We should also develop job training programs specifically tailored to adults like my patient who have physical limitations but are capable of working. Some job programs are helping veterans, but they need to be broadened. These programs would pay for themselves because they allow people to become productive workers who are contributing to the economy. With an average cost of $1,200 per worker, these programs are relatively affordable.
We’ve developed a way for people with complicated conditions to live longer, but we haven’t developed a way to ensure they can afford the lifelong treatment they need. For those who are disabled, let’s not make their lives miserable with inappropriate denials. Let’s celebrate the adults who were born as sick children and today are capable of not just surviving, but thriving, with a little bit of help.
RT @TXMedCenter: August is National Immunization Awareness Month. Last year, a #TMCPulse story asked: Is #Texas poised for a #measles outbr…
RT @RiceUNews: “As early childhood educators, we know that children look to us as helpers and desperately need opportunities to engage in m…
Celebrating #NHCW18, @Texas_Heart is a proud member of the @WomenHeartOrg National Hospital Alliance so that #heartdisease patients in every community have access to information, education, and patient support services. https://t.co/pQNdoz1Yag https://t.co/T95vazvZQC
.@usnews has once again recognized @MethodistHosp as one of the nation’s best in providing exceptional patient care. See how the No. 1 hospital in Texas treats patients differently. → https://t.co/AFaQv9VqNU https://t.co/RksqZehwN0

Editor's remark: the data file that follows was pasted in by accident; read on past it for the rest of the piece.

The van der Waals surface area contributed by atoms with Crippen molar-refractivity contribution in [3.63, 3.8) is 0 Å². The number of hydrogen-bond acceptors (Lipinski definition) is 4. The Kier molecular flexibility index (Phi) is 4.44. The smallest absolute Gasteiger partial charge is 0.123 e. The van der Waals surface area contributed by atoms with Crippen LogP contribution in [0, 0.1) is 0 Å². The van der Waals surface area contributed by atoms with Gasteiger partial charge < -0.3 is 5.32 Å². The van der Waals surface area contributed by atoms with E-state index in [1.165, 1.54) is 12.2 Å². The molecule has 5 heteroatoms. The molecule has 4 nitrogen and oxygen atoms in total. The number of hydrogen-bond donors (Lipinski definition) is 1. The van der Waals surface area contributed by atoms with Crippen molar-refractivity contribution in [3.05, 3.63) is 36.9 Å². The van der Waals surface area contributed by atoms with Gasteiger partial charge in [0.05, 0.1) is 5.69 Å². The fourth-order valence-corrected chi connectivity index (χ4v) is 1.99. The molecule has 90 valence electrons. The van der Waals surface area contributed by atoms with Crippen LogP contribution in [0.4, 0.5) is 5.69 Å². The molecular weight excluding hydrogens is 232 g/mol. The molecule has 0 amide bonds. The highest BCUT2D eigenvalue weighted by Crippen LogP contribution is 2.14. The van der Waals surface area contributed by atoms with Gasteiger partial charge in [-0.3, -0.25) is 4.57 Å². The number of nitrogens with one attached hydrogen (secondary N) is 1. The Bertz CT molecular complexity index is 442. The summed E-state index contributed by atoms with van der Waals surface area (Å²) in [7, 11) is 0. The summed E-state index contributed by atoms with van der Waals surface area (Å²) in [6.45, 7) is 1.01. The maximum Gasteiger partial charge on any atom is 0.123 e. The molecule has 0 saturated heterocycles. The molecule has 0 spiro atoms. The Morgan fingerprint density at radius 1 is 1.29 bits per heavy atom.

RT @bcm_careerdev: Thanks @immatics for providing @bcmhouston PhD students exposure to #immunotherapy research careers #BCMjobshadow2018 ht…
MD Anderson Cancer Center@MDAndersonNews
Diagnosed with #heartdisease and #lungcancer within weeks of each other, Everette Gardner Jr. found success in managing both, thanks to @MaraAntonoff’s guidance: https://t.co/2jeLw9mnIH #LCSM #CancerMoonshot #endcancer https://t.co/6BhrU7A9Q8
RT @abc13houston: If you’re the parent of a child with a significant health issue, back-to-school is about more than school supplies or a n…
RT @abc13houston: BACK TO SCHOOL HEALTH: Getting your child ready for school requires more than supplies. What about immunizations? Use #UT…
Headphones are showing up on back-to-school lists more and more, but could these earbuds cause permanent harm? https://t.co/gLA1azijPB #hearing
RT @UHhousing: We'll be sharing #CougarMoveIn tips all week! First things first, confirm your move-in date and time. We even have a printab…
RT @UHCOE: Who has a question for Stephanie Rice this Friday? DM or email us at firstname.lastname@example.org. What should @UHCOEDean McPherson ask during…
RT @UHOteam: THAT’S A WRAP! 🤩We want to thank our students and staff for making this summer so memorable!! We can’t wait to see y’all aro…
CHI St. Luke's Health@CHI_StLukes
.@USnews has ranked Baylor St. Luke’s #2 in Houston and #4 in Texas! We also rank nationally for Cardiology, Neurology & Neurosurgery, and Gastroenterology & GI Surgery, and we’ve received High Performing Hospital ratings in 10 categories. Full details at https://t.co/0lOU3I9Szu https://t.co/zsmdRp5sms
MD Anderson Cancer Center@MDAndersonNews
We are honored to receive this distinction. #besthospitals #endcancer https://t.co/xsJ6CziuQH
Join Dr. Srivaths and American Kidney Fund at noon for a webinar about kidney disease in children. Learn more: https://t.co/aMBUI5uIst https://t.co/HRSYRtq0Qe